Federal school lunch mandates hard to swallow

Students’ reports of “mystery meat” and other complaints about the suspect quality of school cafeteria food are nothing new, but the outcry has gone to a whole new level since the introduction of the federal government’s new school lunch health standards in 2010. As a new U.S. Government Accountability report finds, more students are rejecting the new standards altogether — and voting with their (parents’) wallets.

Since the standards imposed by the Healthy Hunger-Free Kids Act, championed by first lady Michelle Obama, 1.4 million kids nationwide have dropped out of the school lunch program.

“Nationwide, participation in the National School Lunch Program has declined in recent years after having increased steadily for more than a decade,” the GAO concluded.

The school lunch requirements, which include strict limits on sugar and sodium content and mandate the use of whole grains, have sparked a backlash among students, leading to large amounts of food waste, and encouraged many to stop buying lunches altogether. Twitter postings of students’ pictures of their mostly empty lunch plates and strange, unappetizing and pathetic-looking meal offerings have gone viral under the sarcastic tag #ThanksMichelleObama.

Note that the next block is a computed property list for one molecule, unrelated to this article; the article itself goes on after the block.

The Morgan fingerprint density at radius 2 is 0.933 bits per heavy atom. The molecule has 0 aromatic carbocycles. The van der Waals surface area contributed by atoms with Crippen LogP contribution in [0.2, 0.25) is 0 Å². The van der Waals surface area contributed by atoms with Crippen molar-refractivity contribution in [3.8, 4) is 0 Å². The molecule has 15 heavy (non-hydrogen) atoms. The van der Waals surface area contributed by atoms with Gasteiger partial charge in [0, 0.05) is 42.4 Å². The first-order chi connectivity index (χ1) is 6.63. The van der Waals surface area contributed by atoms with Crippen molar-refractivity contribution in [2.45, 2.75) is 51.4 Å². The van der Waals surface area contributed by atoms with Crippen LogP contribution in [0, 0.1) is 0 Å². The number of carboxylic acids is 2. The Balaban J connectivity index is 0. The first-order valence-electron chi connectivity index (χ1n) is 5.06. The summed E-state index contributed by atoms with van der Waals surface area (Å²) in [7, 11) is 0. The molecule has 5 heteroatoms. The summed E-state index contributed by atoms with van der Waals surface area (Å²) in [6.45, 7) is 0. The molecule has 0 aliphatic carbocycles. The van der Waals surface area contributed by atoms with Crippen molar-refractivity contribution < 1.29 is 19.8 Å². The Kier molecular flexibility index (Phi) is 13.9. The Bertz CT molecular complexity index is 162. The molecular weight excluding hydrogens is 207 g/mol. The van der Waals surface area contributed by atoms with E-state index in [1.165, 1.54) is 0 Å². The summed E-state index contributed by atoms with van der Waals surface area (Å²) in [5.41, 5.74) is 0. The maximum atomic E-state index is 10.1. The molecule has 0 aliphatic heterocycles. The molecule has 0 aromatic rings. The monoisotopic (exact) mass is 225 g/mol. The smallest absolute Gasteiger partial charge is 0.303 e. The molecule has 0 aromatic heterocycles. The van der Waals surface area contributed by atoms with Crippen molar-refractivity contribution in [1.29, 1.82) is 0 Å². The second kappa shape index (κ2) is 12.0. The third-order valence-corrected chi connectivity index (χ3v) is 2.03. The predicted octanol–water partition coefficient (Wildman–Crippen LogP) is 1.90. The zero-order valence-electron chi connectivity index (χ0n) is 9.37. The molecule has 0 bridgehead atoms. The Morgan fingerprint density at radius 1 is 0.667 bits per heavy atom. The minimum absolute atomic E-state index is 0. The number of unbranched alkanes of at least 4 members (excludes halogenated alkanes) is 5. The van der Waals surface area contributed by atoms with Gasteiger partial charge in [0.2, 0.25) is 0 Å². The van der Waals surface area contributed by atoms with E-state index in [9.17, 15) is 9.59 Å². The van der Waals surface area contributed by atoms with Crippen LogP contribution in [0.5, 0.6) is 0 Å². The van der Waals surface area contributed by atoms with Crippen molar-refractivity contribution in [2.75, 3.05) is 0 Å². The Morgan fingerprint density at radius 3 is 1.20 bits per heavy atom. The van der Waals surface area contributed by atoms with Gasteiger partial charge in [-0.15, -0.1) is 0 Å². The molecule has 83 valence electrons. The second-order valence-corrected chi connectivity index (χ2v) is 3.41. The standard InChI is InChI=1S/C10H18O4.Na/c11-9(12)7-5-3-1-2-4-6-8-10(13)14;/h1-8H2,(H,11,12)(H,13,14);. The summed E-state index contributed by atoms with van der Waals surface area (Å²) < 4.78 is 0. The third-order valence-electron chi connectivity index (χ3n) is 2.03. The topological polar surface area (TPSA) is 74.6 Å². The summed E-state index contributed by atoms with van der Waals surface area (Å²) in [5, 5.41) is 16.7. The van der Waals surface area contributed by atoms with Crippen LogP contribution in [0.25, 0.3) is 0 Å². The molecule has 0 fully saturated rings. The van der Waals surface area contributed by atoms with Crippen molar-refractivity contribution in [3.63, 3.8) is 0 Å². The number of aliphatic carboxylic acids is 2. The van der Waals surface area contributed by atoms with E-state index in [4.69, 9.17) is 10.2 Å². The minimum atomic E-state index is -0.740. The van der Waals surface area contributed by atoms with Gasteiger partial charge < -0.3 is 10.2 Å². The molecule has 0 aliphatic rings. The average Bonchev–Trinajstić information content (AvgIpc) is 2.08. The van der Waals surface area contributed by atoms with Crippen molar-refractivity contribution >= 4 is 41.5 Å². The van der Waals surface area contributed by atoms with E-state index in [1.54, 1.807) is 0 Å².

The requirements have also increased the cost of the program, straining school district budgets. “School districts are being forced to financially subsidize meals at the expense of educational programs,” the School Nutrition Association and School Superintendents Association lamented in a letter last month to congressional leaders. The regulations are “forcing school districts to absorb $1.2 billion in additional food and labor costs in FY 2015 alone,” they added.

The lunch regulations have even prompted kids to establish campus black markets by selling salt, pepper and sugar to classmates.

Public education may be failing many of our children, but at least the school lunch program is teaching them about economics — and government’s heavy-handed paternalism. The nearly 4,700 pages of school lunch regulations issued just from January 2012 through April 2015 are indicative of a government far too powerful and bloated with bureaucracy. That is a lesson we all should learn.

Reprinted from the orange County Register

Distributed by Creators.com

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